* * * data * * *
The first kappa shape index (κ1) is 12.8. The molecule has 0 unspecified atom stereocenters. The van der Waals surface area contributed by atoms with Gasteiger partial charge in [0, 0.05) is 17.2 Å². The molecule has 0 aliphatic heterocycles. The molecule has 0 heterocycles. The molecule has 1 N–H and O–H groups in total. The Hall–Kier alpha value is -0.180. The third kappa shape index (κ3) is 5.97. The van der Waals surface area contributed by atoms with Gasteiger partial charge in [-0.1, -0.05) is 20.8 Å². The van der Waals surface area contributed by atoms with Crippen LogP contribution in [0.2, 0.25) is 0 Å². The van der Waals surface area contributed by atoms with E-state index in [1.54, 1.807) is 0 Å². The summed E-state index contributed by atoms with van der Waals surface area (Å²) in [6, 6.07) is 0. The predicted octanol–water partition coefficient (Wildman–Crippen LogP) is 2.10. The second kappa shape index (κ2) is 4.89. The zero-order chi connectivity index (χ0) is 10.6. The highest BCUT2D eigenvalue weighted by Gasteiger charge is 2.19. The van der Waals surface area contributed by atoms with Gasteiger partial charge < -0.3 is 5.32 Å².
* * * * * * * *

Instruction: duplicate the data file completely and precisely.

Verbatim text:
The first kappa shape index (κ1) is 12.8. The molecule has 0 unspecified atom stereocenters. The van der Waals surface area contributed by atoms with Gasteiger partial charge in [0, 0.05) is 17.2 Å². The molecule has 0 aliphatic heterocycles. The molecule has 0 heterocycles. The molecule has 1 N–H and O–H groups in total. The Hall–Kier alpha value is -0.180. The third kappa shape index (κ3) is 5.97. The van der Waals surface area contributed by atoms with Gasteiger partial charge in [-0.1, -0.05) is 20.8 Å². The van der Waals surface area contributed by atoms with Crippen LogP contribution in [0.2, 0.25) is 0 Å². The van der Waals surface area contributed by atoms with E-state index in [1.54, 1.807) is 0 Å². The summed E-state index contributed by atoms with van der Waals surface area (Å²) in [6, 6.07) is 0. The predicted octanol–water partition coefficient (Wildman–Crippen LogP) is 2.10. The second kappa shape index (κ2) is 4.89. The zero-order chi connectivity index (χ0) is 10.6. The highest BCUT2D eigenvalue weighted by Gasteiger charge is 2.19. The van der Waals surface area contributed by atoms with Gasteiger partial charge < -0.3 is 5.32 Å².